Occupy Wall Street — Guest Post by William James Briggs

W.J. Briggs is your host’s number one son. He ventured among the perpetually dissatisfied yesterday and files this report.

A man poured a small bag of marijuana into half of an old clam shell. Casually, he picked out the stems and threw them on the pavement. He was sitting beside “The Altar of Peace” which, a few weeks ago, was just a tree in Wall Street’s Liberty Square Park. Now it’s the official meeting place for the Occupy Wall Street protesters.

I watched the man sort through his marijuana while the people around him busied themselves with protesting. To my immediate right there was a youth in an army uniform. He held up a sign that read, “Bradley Manning is Still in Jail.” To our left there were two older women having a conversation about Fracking. Behind us random protesters were yelling and chanting. They wanted to end corporate greed. Occupy Wall Street

On either side of the calm marijuana sifter, there was an anxious teenager. They were looking forward to a smoke. My staring was interrupted. A thin, pale, man in a tie-dye shirt tapped me on the shoulder.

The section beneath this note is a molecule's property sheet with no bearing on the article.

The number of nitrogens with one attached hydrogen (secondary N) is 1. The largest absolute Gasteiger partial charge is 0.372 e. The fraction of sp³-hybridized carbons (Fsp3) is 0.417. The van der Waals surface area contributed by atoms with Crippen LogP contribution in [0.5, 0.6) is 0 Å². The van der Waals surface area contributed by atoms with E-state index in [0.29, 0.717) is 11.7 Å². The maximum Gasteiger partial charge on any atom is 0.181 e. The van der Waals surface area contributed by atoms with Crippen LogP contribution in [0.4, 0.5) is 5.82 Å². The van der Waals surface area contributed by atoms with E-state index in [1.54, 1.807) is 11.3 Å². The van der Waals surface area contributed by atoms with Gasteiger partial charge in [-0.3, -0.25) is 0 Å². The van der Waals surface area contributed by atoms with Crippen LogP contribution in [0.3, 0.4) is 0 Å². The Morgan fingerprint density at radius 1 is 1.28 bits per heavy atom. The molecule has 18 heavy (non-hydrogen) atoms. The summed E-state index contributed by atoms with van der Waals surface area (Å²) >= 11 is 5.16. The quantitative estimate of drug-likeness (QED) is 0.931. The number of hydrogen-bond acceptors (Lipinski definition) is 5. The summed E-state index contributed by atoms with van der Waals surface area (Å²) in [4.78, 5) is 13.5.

“Have you seen my donation bucket?” he asked.

Behind his oval glasses his eyes had a distant, frenzied, look. Before I could respond a large, shirtless, gentlemen approached us.

“I’ve seen your donation bucket,” the shirtless man said.

The pale man looked delighted and threw his hands together. “Where is it?” he asked.

The shirtless man looked over his shoulder at his snickering friends. They were lying on dirty sleeping bags and picking at a plate of stewed carrots that the Occupy Wall Street kitchen had provided for lunch.

“I don’t know where your bucket is!” The shirtless man said and laughed. His friends started to crack up and exchange high-fives.